South African batter-wicket keeper Quinton de Kock on Thursday apologized for all the 'hurt' 'confusion' and 'anger' he caused after withdrawing from his side's T20 World Cup 2021 match against West Indies after a ruling from Cricket South Africa (CSA) mandated the Protea players to take a knee to show solidarity with the global Black Lives Matter movement during the ongoing cricketing event in the UAE.
In a three page statement shared on CSA’s official Twitter account, De Kock cleared that he did not, in any way meant to “disrespect anyone by not playing against West Indies, especially the West Indian team themselves."
“I would like to start by saying sorry to my teammates, and the fans back home. I never ever wanted to make this a Quinton issue. I understand the importance of standing against racism. and I also understand the responsibility of us as players to set an example," the statement read.
De Kock said he will take the knee if it facilitates in spreading the message of anti-racism and improves others lives. “If me taking a knee helps to educate others and makes the lives of others better, I am more than happy to do so. I did not, in any way, mean to disrespect anyone by not playing against West Indies, especially the West Indian team themselves. Maybe some people don’t understand that we were just hit with this on Tuesday morning on the way to a game," it read.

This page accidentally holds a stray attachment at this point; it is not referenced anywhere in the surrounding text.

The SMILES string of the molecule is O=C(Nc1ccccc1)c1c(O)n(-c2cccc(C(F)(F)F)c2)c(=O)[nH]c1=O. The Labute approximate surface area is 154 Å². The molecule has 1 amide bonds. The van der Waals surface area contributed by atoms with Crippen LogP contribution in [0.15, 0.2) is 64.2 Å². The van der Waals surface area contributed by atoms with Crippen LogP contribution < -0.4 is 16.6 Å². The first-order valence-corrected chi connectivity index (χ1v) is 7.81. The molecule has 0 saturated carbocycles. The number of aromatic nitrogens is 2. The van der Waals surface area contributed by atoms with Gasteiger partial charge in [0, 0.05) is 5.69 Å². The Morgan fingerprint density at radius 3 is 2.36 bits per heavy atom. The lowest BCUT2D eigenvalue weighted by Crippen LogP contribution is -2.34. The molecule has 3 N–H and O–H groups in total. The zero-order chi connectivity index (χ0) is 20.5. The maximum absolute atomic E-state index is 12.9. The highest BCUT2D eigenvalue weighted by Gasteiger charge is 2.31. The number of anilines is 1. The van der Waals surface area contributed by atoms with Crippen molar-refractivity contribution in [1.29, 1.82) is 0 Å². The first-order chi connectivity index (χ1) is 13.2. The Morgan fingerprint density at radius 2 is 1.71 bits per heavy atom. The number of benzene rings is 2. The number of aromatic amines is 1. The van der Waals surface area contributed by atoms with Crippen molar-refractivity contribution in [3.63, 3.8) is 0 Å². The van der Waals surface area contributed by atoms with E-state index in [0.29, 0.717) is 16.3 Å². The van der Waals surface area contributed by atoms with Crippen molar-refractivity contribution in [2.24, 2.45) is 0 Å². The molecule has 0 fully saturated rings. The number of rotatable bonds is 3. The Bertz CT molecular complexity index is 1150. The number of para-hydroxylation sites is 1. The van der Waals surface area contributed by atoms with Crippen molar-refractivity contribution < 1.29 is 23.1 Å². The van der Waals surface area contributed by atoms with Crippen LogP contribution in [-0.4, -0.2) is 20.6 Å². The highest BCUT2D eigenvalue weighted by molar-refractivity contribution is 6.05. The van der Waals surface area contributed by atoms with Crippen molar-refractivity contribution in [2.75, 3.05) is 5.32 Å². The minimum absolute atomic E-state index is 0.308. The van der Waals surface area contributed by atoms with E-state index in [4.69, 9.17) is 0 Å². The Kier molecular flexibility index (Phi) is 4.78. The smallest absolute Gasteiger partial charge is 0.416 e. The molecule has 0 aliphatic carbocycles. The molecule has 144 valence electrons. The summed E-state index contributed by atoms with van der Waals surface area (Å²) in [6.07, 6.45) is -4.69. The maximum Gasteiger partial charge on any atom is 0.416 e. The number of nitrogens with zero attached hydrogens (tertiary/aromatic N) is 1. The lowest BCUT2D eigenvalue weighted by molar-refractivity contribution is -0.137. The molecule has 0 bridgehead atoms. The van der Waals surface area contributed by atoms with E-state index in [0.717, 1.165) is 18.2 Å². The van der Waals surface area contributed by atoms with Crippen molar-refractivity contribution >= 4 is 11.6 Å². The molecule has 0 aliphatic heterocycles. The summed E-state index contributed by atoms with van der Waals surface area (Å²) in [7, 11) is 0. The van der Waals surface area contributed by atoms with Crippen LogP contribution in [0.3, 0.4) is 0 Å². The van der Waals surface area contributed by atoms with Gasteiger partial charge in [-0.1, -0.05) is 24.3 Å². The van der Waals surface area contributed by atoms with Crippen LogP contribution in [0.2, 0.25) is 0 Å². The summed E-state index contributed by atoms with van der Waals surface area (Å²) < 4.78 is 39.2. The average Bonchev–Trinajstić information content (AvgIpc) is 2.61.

The South African batter said that he hails from a mixed race family and that black lives matter to him since the day he was born. “I am deeply sorry for all the hurt, confusion and anger that I have caused. I was quiet on this very important issue until now but I feel I have to explain myself a little bit," he explained.
“For those who don’t kn ow, I come from a mixed race family. My half-sisters are coloured and my step morn is Black. For me, Black lives have mattered since I was born. Not just because there was an international movement," he added.
Explaining his reason behind sitting out of the game against West Indies, he said the team was informed about CSA’s decision on the the match day itself and the fact that the cricketers were ordered to do it or face consequences felt as if his “rights were taken away".
“The rights and equality of all people is more important than any individual. I was raised to understand that we all have rights, and they are important. I felt like my rights were taken away when I was told what we had to do in the way that we were told," he said.
“Since our chat with the board last night, which was very emotional. I think we all have a better understanding of their intentions as well. I wish this had happened sooner, because what happened on match day could have been avoided. I know I have an example to set. We were previously told we had the choice to do what we felt we wanted to do," he added.